monopoly has created difficulties for the 110 Sports law and policy in the European Union uniform application of competition powers in an enlarged EU. However, the very reason for needing reform may hinder the viability of the Commission’s proposal. For national regulatory bodies to play a more active role in applying competition law requires familiarity with existing practice in case law. Due to the resource problem, the Commission has however settled many cases through negotiation rather than formal channels. In areas such as sport, where the use of soft law is most

in Sports law and policy in the European Union

subsystems was therefore increased. It was 62 Sports law and policy in the European Union perceived that the consequence of operating in multiple (economic) venues was the gradual erosion of sports autonomy and fundamental values. In particular, Bosman contributed to the emergence of a sports policy subsystem as advocates unhappy at the explicit economic definition of sport adopted in the ruling emerged as a more co-ordinated force. Consequently, following Bosman, a more holistic approach to sport began to be discussed in a more co-ordinated forum. EU sports policy

in Sports law and policy in the European Union

in order to form a view of where the relationship between sport and the EU currently stands. Although a rather timeconsuming exercise, it is nonetheless a worthwhile exercise. However, in order to understand how the relationship between sport and the EU emerged and in what direction EU sports law and policy is heading, some further analysis is required. 202 Sports law and policy in the European Union Theoretical contributions As explained in Chapter 2, an obvious gap in the sports law literature is the lack of theoretical investigation. This poses some problems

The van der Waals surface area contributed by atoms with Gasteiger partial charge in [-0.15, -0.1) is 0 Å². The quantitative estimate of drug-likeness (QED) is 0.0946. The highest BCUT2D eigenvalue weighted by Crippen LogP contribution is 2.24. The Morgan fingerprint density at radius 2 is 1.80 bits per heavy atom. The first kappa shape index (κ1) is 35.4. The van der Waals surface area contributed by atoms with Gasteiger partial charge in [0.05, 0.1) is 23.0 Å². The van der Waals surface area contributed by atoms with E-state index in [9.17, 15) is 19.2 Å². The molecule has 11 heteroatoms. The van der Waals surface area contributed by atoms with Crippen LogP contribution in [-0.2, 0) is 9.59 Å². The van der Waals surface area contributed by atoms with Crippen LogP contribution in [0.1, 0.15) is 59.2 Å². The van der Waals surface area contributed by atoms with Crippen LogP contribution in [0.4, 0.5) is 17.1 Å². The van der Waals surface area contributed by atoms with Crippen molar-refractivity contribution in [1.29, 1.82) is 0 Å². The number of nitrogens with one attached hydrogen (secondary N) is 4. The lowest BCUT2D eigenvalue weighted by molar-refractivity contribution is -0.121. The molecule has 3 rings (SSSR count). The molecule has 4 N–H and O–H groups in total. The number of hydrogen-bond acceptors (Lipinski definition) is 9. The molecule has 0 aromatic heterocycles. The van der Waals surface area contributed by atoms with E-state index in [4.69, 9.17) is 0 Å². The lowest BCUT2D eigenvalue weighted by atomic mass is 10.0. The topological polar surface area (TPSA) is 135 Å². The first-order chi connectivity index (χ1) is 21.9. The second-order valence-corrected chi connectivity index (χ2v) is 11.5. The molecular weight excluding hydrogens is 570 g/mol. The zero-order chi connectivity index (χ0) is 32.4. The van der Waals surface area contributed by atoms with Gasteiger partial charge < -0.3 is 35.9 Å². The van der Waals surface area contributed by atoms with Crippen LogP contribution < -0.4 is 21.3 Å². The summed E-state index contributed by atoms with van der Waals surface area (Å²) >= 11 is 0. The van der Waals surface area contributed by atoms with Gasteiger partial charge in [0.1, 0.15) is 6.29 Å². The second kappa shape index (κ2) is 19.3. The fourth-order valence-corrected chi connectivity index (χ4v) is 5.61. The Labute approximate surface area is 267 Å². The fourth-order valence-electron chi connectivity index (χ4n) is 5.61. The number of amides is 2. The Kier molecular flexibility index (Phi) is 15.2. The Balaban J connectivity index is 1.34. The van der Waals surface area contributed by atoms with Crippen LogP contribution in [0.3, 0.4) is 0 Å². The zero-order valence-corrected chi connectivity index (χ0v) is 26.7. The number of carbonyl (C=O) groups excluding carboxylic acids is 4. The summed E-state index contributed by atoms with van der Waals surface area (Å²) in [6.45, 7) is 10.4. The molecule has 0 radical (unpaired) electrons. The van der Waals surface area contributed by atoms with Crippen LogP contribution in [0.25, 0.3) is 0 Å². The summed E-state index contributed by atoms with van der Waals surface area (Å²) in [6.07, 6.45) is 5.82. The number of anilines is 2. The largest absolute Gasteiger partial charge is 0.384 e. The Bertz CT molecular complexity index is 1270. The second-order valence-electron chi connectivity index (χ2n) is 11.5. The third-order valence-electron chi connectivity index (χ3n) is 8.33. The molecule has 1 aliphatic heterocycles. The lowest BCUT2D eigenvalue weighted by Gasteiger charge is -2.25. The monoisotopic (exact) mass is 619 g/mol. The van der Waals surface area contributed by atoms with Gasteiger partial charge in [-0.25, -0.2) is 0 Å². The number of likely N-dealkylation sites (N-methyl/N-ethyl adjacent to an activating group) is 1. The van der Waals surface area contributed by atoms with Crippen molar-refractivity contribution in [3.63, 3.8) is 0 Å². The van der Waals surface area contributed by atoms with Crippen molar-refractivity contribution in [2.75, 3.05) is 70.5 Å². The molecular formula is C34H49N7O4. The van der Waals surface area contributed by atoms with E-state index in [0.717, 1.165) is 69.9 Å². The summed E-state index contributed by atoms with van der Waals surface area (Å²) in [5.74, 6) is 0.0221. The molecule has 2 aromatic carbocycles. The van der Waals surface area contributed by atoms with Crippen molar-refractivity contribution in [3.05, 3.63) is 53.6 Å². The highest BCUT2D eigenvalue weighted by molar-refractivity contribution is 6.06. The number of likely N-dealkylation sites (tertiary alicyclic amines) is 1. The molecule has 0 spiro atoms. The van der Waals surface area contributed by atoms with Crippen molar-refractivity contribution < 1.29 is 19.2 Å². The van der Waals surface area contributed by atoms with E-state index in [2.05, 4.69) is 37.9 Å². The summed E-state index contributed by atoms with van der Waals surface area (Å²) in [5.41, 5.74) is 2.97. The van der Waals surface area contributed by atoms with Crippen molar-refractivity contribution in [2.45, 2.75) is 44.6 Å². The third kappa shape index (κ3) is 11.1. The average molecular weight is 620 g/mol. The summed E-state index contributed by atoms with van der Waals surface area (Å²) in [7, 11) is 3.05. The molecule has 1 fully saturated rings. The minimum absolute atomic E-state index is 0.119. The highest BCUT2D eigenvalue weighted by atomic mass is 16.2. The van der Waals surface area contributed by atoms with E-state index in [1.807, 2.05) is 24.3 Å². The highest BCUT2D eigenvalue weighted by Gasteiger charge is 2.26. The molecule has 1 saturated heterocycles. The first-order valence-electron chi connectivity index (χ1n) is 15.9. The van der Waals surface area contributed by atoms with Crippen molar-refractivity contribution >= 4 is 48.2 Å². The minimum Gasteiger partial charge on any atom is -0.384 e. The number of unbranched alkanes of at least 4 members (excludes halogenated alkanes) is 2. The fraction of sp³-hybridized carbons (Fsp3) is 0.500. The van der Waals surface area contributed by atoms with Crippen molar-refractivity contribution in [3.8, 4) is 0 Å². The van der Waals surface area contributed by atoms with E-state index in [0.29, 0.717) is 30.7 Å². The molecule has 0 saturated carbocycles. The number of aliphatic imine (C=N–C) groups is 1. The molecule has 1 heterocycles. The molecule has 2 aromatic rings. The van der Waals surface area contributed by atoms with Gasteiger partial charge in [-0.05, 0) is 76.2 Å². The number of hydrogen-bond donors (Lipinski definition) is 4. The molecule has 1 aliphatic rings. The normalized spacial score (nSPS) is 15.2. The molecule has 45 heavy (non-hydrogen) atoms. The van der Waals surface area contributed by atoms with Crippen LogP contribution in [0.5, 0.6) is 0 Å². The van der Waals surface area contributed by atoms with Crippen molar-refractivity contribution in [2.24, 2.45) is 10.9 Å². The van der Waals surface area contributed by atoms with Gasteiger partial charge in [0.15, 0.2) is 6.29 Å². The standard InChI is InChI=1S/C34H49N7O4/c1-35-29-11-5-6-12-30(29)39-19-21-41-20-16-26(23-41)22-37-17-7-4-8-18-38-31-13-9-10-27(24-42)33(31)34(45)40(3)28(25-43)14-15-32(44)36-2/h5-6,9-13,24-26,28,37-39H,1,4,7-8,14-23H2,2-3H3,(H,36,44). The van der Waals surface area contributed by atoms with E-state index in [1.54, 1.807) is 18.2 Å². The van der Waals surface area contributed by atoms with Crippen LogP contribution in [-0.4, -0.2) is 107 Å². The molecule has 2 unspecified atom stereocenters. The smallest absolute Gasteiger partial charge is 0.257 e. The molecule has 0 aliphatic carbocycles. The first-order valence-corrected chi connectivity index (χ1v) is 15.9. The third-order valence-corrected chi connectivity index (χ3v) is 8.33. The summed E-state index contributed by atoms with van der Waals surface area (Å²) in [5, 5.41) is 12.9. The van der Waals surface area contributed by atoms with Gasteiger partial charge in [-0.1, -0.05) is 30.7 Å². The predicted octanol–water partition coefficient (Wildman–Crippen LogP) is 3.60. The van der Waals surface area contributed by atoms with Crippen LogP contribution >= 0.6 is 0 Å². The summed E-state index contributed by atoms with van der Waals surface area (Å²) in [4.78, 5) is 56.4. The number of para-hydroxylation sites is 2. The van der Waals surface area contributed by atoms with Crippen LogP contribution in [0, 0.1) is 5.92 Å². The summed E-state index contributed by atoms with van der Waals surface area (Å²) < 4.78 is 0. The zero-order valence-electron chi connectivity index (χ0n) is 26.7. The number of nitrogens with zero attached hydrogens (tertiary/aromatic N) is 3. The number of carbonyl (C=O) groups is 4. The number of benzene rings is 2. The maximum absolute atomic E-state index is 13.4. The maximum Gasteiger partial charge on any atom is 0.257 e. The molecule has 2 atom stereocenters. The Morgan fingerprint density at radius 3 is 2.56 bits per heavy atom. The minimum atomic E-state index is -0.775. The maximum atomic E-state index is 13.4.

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became a religion that influenced rulers and was dominant organizationally, politically, and theologically throughout Europe, one that Goldin, Apostasy and Jewish identity.indd 4 20/08/2014 12:34:42 Early beginnings 5 was victorious over Islam and that established the Crusader Kingdom of Jerusalem. During each of these stages, the attitude of Judaism towards those who converted to the rival religion was a clear indication of its own self-perception and identity. The Jews were familiar with the view that Christianity was the heir of Judaism and that it was the

in Apostasy and Jewish identity in High Middle Ages Northern Europe
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Introduction Sports Law and Policy in the European Union is a deliberately provocative title. It is not widely accepted that a discrete body of sports law has emerged or is emerging within the European Union (EU) or within national jurisdictions. Furthermore, given that the EU has no legal competence to develop a sports policy, one might ask (as I was by an eminent ‘sport and the law’ lawyer), ‘what the bloody hell has the Common Market got to do with sport?’ Browsing through the list of EU activities contained in Article 3 of the EU’s Treaty, it is clear that

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The European Union and its member states